Point running under full sail. Surprisingly they seemed quite welcoming back at the cafe and interested in how we fared the previous afternoon. We then set out for the final leg.
The trip had been a tremendous experience, rather more unpleasant and arduous for some, particularly for Frank and Ed who remained remarkably cheerful, despite virtually sinking and getting themselves and most of their kit very wet. We were very grateful for our dry suits, but had discovered that they create something of a logistical problem. How do you get into your tent when it is raining without the water on the outside of the suit transferring to the inside of the tent?
A big vote of thanks is due to Steve, who admitted that he would have been happier if all the boats had had outriggers and had been concerned that things could have got really serious if both of the boats without had got into difficulties simultaneously. His decision to proceed is a credit to him and I think boosted all our confidence in the capabilities of our boats and gave us valuable experience of sailing under extreme conditions.
One final thought. It is well known that if your buttered bread falls to the floor and lands butter side up, you clearly buttered it on the wrong side. So if you go for a two day cruise and sail downwind the entire time, I wonder, did you start from the wrong place? Pictures by DaveM, FrankD & JeffB. To see more, look at Frank's blog and DaveM's web-page.
Ullswater Cancelled: Were We Wimps? (KeithM)
This was the first meet that we have ever cancelled completely. Should we have gone ahead with it in spite of the forecast? There is no doubt that the weather in Cumbria on Saturday 25th October was truly atrocious. Here are some of the headlines about the Mountain Marathon event held that weekend.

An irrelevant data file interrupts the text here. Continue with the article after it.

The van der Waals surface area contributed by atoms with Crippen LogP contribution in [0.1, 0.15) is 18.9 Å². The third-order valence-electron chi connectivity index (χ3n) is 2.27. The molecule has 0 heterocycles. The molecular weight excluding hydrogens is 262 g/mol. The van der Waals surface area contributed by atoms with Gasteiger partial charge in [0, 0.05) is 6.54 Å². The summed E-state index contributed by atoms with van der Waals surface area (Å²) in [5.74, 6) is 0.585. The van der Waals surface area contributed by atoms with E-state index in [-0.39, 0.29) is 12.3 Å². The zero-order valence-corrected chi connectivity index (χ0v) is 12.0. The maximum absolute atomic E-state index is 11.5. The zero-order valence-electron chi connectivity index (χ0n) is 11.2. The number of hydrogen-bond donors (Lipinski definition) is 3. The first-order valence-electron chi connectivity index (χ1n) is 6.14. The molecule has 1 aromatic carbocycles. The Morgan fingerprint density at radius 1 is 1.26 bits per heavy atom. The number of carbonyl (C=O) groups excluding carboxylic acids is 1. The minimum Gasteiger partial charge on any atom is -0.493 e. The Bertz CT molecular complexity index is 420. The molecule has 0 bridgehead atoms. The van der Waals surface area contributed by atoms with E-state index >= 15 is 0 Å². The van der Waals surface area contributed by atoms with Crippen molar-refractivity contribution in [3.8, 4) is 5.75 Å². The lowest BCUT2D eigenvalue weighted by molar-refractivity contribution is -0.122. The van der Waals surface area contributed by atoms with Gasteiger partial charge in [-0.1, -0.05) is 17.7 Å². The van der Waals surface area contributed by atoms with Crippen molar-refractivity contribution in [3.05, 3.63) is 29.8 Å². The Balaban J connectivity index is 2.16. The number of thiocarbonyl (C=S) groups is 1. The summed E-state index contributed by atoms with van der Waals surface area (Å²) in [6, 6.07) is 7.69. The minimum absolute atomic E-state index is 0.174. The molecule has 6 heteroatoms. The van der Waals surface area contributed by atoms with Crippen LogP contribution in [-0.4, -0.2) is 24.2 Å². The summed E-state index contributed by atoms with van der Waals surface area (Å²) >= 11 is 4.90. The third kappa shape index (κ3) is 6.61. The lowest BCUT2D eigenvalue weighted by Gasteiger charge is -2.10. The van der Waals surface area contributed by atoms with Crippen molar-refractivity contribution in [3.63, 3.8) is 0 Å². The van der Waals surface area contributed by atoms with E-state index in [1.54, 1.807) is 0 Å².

"Hundreds of Original Mountain Marathon (OMM) competitors were forced to take refuge in barns and other shelters after a month's rain fell in one day. The OMM was abandoned at about 1200 BST on Saturday after being hit by some of the worst weather in its 41- year history. A major rescue effort, involving police, mountain rescue teams and the RAF, was mounted and all 2,500 participants of the two-day race were found safe."
It was hyped up by the media but even so... I don't think we were over cautious.
More Raptor Improvements (DaveM)
One disadvantage with having a bigger sail than most other OCSG members (mine is 5.8m2/62 sq ft) is that you can sail inefficiently and still arrive at the destination before others, masking the problem. It was obvious to me that I was not pointing into the wind on my Raptor as well as other craft but I felt no real pressure to do anything about it, as I felt I could keep up with the majority, even if this entailed me making many more tacks than them. Eventually, however, I decided to look at why it seemed that I couldn't match the windward performance of others.
I discussed the matter with DaveS and he felt the main problem was with the Raptor's rigging. The standard rigging uses an outhaul line from the sail clew to a block on the end of the boom to control the shape of the sail and the only way of tensioning the sail leech (to reduce "spillage" of air from the top of the sail) was to tension this outhaul line. The problem with this is that it also resulted in the foot of the sail being pulled flat, which resulted in a poor aerofoil profile and loss of drive in the main part of the sail. Only the upper part of the sail retained its shape and drive, but this part of the sail also gives the most tipping effect, increasing the tendency to capsize. Of course, I could simply trim my sail with a good shape in the foot and not tension the leech at all, but then I would lose some of the available sail performance.
So I needed to find a way of achieving a good shape in the entire sail area. Dave did not think there was any intrinsic reason why the Raptor couldn't point into the wind as well as any other boat. He believed it was simply that the performance dropped off so markedly when sailing close-hauled that I felt I was pinching too much and would bear away. His approach was to improve the overall sail performance so that I could maintain a reasonable speed when sailing upwind and would not be tempted to bear away, resulting in overall improvement in my Velocity Made Good (VMG) i.e. speed of reaching a set destination.